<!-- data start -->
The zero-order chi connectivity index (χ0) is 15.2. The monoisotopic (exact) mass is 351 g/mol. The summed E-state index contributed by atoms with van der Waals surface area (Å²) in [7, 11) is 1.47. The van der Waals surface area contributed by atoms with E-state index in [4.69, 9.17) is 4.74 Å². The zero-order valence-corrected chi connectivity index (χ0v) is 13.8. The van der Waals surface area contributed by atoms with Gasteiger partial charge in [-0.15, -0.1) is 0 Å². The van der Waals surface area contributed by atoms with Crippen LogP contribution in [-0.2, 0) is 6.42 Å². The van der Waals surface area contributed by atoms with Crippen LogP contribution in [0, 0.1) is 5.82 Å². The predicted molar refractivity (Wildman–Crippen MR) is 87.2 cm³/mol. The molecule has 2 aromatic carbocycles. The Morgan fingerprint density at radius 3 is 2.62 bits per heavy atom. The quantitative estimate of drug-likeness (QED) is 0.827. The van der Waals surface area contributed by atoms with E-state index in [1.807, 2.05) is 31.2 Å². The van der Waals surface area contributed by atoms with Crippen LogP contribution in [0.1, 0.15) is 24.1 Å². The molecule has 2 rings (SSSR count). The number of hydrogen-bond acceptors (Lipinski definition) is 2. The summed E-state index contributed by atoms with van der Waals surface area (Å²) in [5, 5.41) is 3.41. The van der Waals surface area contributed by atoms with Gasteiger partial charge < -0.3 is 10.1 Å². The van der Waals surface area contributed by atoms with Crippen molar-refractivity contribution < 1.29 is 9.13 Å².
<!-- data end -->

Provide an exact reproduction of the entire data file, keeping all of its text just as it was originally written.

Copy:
The zero-order chi connectivity index (χ0) is 15.2. The monoisotopic (exact) mass is 351 g/mol. The summed E-state index contributed by atoms with van der Waals surface area (Å²) in [7, 11) is 1.47. The van der Waals surface area contributed by atoms with E-state index in [4.69, 9.17) is 4.74 Å². The zero-order valence-corrected chi connectivity index (χ0v) is 13.8. The van der Waals surface area contributed by atoms with Gasteiger partial charge in [-0.15, -0.1) is 0 Å². The van der Waals surface area contributed by atoms with Crippen LogP contribution in [-0.2, 0) is 6.42 Å². The van der Waals surface area contributed by atoms with Crippen LogP contribution in [0, 0.1) is 5.82 Å². The predicted molar refractivity (Wildman–Crippen MR) is 87.2 cm³/mol. The molecule has 2 aromatic carbocycles. The Morgan fingerprint density at radius 3 is 2.62 bits per heavy atom. The quantitative estimate of drug-likeness (QED) is 0.827. The van der Waals surface area contributed by atoms with E-state index in [1.807, 2.05) is 31.2 Å². The van der Waals surface area contributed by atoms with Crippen LogP contribution in [0.1, 0.15) is 24.1 Å². The molecule has 2 rings (SSSR count). The number of hydrogen-bond acceptors (Lipinski definition) is 2. The summed E-state index contributed by atoms with van der Waals surface area (Å²) in [5, 5.41) is 3.41. The van der Waals surface area contributed by atoms with Gasteiger partial charge < -0.3 is 10.1 Å². The van der Waals surface area contributed by atoms with Crippen molar-refractivity contribution < 1.29 is 9.13 Å².